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Dr Alina Pushkarev

What is your field of expertise?

Trained as a marine microbiologist, I am working on light-reactive proteins from various organisms. After researching rhodopsins from marine and limnological niches and discovering a new family of rhodopsins, I moved to the rhodopsins of the mantis shrimp. I like using functional metagenomics for the discovery of new light-reactive proteins.

Tell us briefly on your academic path?

I completed my undergraduate degree in bio-medical studies at the Hebrew University and continued there to an MSc focusing on transcription and translation regulation in Salmonella by folding of RNA at the lab of Prof. Shoshy Altuvia. Nearing the end of my master's degree I attended the marine microbiology course at the IUI which changed my path entirely. I went on to complete a PhD in marine microbiology at the Technion under the supervision of Prof. Oded Beja where I had the privilege of sampling different environments and developing new screening methods for rhodopsins. 

What type of research do you do (what excites you mostly)?

What excites me the most is the fusion of field sampling and research. Processing samples, acquiring the data, and analyzing it for a month at a time in a lab, can be very challenging, but being the person who sampled everything in the field gives a sense of responsibility and completeness that is crucial for scientific success. 

What are your professional plans/ aspirations?

My plan is to return to the northern part of Israel and to start a research group that will aspire to answer fundamental questions in biology, as well as search for useful applications from aquatic organisms. 

How was your experience as a postdoc so far?

A postdoc in Europe is a quite pleasant experience. The work-life balance is valued here, and the research quality is very high. Collaborations are much easier when so many countries around are accessible by merely several hours by train. I am being asked often how is it possible to be a marine microbiologist in Berlin, where the sea is not accessible, and I explain about artificial synthesis of genes, but to be honest I miss the sea very much and looking forward to coming back to the abundance and diversity of Israel.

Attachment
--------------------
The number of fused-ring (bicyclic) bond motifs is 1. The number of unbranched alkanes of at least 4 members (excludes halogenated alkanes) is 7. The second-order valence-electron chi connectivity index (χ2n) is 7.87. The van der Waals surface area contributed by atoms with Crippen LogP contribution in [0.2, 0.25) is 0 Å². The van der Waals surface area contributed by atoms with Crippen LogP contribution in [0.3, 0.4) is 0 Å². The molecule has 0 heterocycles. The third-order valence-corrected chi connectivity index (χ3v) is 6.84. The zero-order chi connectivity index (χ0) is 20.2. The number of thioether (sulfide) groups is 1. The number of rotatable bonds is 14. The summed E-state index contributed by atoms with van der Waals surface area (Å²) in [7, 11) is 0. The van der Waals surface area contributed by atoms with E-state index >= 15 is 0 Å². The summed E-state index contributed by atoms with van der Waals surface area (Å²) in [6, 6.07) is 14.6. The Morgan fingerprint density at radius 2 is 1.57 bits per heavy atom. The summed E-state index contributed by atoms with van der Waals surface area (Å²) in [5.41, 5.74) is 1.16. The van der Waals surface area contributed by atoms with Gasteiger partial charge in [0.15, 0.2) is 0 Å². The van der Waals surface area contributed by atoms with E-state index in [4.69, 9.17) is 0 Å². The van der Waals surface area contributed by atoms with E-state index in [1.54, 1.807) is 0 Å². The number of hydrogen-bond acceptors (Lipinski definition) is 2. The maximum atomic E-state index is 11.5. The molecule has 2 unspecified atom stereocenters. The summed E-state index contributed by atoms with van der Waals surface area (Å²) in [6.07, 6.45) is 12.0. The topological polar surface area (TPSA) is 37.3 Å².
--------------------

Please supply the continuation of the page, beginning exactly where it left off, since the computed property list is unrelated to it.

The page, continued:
Can you give an advice to your younger self or a new postdoc?

This is advice I followed religiously, and I stand by it as the most important advice in any academic step. Choose a laboratory by the personality of its leader and the spirit of the laboratory. Other things can be better or worse, but this is not negotiable, and can not be compensated by any grant money or quality of research. 


What is the most amazing thing about your topic that people may not know?

Often even other researchers are surprised to know that microbes have a very similar light-sensing protein as humans have, and can sense light and respond to it. In recent years, a field in neuroscience called optogenetics has emerged, where such proteins are used to manipulate single neurons by using light. This leap from research into microbial light response to the frontiers of neuroscience keeps me in awe for the longest time.

Can you share any professional or personal challenges that you have overcome?

I started my postdoc in Berlin in the first half of 2021, with the pandemic at its peak, closed skies in Israel and a family with two children moving to another country without childcare. It has been a tough but fascinating experience to manoeuvre through the new reality, acclimation of the kids and getting used to a completely new lab where you start from scratch. 

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